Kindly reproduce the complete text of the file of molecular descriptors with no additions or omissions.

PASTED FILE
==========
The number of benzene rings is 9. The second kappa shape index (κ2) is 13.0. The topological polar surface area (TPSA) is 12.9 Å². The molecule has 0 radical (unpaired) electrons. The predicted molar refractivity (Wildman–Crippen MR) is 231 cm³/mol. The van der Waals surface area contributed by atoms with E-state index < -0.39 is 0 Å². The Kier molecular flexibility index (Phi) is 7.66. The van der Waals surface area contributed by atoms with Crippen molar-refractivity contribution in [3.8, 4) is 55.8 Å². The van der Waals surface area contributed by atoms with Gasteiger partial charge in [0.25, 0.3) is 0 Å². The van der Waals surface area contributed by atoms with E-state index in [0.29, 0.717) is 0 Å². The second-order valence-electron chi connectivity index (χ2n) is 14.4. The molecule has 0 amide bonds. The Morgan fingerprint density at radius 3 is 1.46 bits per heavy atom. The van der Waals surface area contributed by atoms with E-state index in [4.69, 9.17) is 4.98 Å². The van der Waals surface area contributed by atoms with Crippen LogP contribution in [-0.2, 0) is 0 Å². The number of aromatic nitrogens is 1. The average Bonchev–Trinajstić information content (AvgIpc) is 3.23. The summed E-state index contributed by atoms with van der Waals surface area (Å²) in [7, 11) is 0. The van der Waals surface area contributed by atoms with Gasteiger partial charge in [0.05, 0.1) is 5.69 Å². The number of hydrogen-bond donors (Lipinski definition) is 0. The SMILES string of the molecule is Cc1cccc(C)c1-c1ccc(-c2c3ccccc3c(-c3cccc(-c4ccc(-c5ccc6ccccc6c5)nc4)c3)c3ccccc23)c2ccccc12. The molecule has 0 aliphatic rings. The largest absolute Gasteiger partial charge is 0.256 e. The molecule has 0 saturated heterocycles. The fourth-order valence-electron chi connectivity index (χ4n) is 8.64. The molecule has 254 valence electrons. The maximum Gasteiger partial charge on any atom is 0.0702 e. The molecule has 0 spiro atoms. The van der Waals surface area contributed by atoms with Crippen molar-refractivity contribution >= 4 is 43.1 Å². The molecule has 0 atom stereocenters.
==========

The number of benzene rings is 9. The second kappa shape index (κ2) is 13.0. The topological polar surface area (TPSA) is 12.9 Å². The molecule has 0 radical (unpaired) electrons. The predicted molar refractivity (Wildman–Crippen MR) is 231 cm³/mol. The van der Waals surface area contributed by atoms with E-state index < -0.39 is 0 Å². The Kier molecular flexibility index (Phi) is 7.66. The van der Waals surface area contributed by atoms with Crippen molar-refractivity contribution in [3.8, 4) is 55.8 Å². The van der Waals surface area contributed by atoms with Gasteiger partial charge in [0.25, 0.3) is 0 Å². The van der Waals surface area contributed by atoms with E-state index in [0.29, 0.717) is 0 Å². The second-order valence-electron chi connectivity index (χ2n) is 14.4. The molecule has 0 amide bonds. The Morgan fingerprint density at radius 3 is 1.46 bits per heavy atom. The van der Waals surface area contributed by atoms with E-state index in [4.69, 9.17) is 4.98 Å². The van der Waals surface area contributed by atoms with Crippen LogP contribution in [-0.2, 0) is 0 Å². The number of aromatic nitrogens is 1. The average Bonchev–Trinajstić information content (AvgIpc) is 3.23. The summed E-state index contributed by atoms with van der Waals surface area (Å²) in [7, 11) is 0. The van der Waals surface area contributed by atoms with Gasteiger partial charge in [0.05, 0.1) is 5.69 Å². The number of hydrogen-bond donors (Lipinski definition) is 0. The SMILES string of the molecule is Cc1cccc(C)c1-c1ccc(-c2c3ccccc3c(-c3cccc(-c4ccc(-c5ccc6ccccc6c5)nc4)c3)c3ccccc23)c2ccccc12. The molecule has 0 aliphatic rings. The largest absolute Gasteiger partial charge is 0.256 e. The molecule has 0 saturated heterocycles. The fourth-order valence-electron chi connectivity index (χ4n) is 8.64. The molecule has 254 valence electrons. The maximum Gasteiger partial charge on any atom is 0.0702 e. The molecule has 0 spiro atoms. The van der Waals surface area contributed by atoms with Crippen molar-refractivity contribution >= 4 is 43.1 Å². The molecule has 0 atom stereocenters.